We knew him as Frank Barone, the gruff grandpa who made merry mischief with his sons, his long-suffering wife Marie and his horrified in-laws for nine seasons on Everybody Loves Raymond. Also as the comical monster of Young Frankenstein, tapping and yowling to Puttin on the Ritz. And lets not forget Clyde Bruckman, the wry, melancholy psychic who foresaw his own death (among others, including Mulders) in one of the most memorable X-Files episodes ever. It was for that X-Files guest shot that Peter Boyle won his Emmy in 1996, but he won Americas heart (and was nominated seven times) as the most curmudgeonly of the comic engines in the splendid ensemble cast of Everybody Loves Raymond, one of the last great classic TV comedies. His cranky rapport with Doris Roberts, who played Marie to his Frank, was so popular they reprised their roles for several retro Alka-Seltzer commercials after Raymond folded. It was great seeing them again, reminding us of h...
If it weren't for Lost, you might never have known what year was being honored at Sunday's Emmy Awards.
James Spader and William Shatner— didn't they win last year? A Raymond sweep — haven't we seen that before? Tony Shalhoub winning again? Wake me when it's over.
I think Felicity Huffman (prior to her own surprise, but not undeserved, win) summed it up best when she muttered, "Clunk."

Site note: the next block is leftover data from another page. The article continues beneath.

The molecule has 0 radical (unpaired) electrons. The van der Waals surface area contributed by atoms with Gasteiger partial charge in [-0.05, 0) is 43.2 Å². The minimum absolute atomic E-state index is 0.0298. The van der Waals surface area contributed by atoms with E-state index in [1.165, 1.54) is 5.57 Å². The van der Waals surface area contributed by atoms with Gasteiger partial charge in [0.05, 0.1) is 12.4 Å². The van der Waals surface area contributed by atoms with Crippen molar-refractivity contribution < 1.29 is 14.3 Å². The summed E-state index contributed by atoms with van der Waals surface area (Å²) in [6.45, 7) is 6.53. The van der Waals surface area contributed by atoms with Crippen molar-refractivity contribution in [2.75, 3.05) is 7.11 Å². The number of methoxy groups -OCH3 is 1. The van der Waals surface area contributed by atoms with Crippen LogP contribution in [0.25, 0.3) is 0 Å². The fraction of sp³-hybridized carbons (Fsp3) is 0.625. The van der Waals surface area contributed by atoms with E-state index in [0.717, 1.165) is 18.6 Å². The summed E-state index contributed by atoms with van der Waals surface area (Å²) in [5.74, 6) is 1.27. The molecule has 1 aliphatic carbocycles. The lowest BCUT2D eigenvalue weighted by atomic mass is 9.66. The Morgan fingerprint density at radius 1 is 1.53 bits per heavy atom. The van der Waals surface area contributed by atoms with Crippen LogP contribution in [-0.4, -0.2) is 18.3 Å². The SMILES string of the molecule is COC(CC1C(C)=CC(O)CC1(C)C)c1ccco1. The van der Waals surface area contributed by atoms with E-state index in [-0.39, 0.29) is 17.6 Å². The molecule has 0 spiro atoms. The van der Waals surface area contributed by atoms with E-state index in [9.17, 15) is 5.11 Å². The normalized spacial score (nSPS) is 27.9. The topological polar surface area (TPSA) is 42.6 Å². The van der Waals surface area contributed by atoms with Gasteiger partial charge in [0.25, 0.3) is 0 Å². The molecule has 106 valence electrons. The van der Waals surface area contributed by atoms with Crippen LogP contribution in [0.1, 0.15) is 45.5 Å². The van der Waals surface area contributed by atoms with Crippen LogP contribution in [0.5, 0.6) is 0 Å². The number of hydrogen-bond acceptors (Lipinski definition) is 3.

She was referring to some lame banter during a joint presentation by the five main Desperate Housewives, but she could have been talking about the night itself. Poor Ellen DeGeneres did her droll best to keep this bloated show afloat, but not even the second coming of Johnny Carson (who was paid generous, if solemn, tribute by David Letterman) could have rescued this long, unsatisfying evening.
Few awards are as capricious and as maddening as the Emmys. Even when you s
Question: I actually have two unrelated questions. First, as someone who has recently been converted to a fan of Entourage by Jeremy Piven's hysterical performance (I've been a fan of his since the late, lamented Cupid), I'd like to know what you think his chances are of winning an Emmy are. Second question: I agree with those who think Battlestar Galactica is a very good show. It's the second-best thing Sci Fi has ever done (behind only Farscape). However, I find the show unrelentingly grim and have a hard time watching sometimes. Do you think the tone of the show might endanger its chances of a long run? A little levity would go a long way, I think.
Answer: First, Piven. Yes, I think he has an excellent chance. His was a true breakout performance in a show whose buzz is steadily building during a time when Emmy ballots are in play. He deserves it (although I'd also love Peter Boyle to get an Emmy finally and complete the Raymond cast's sweep), and I predict he'll win. As for Galactica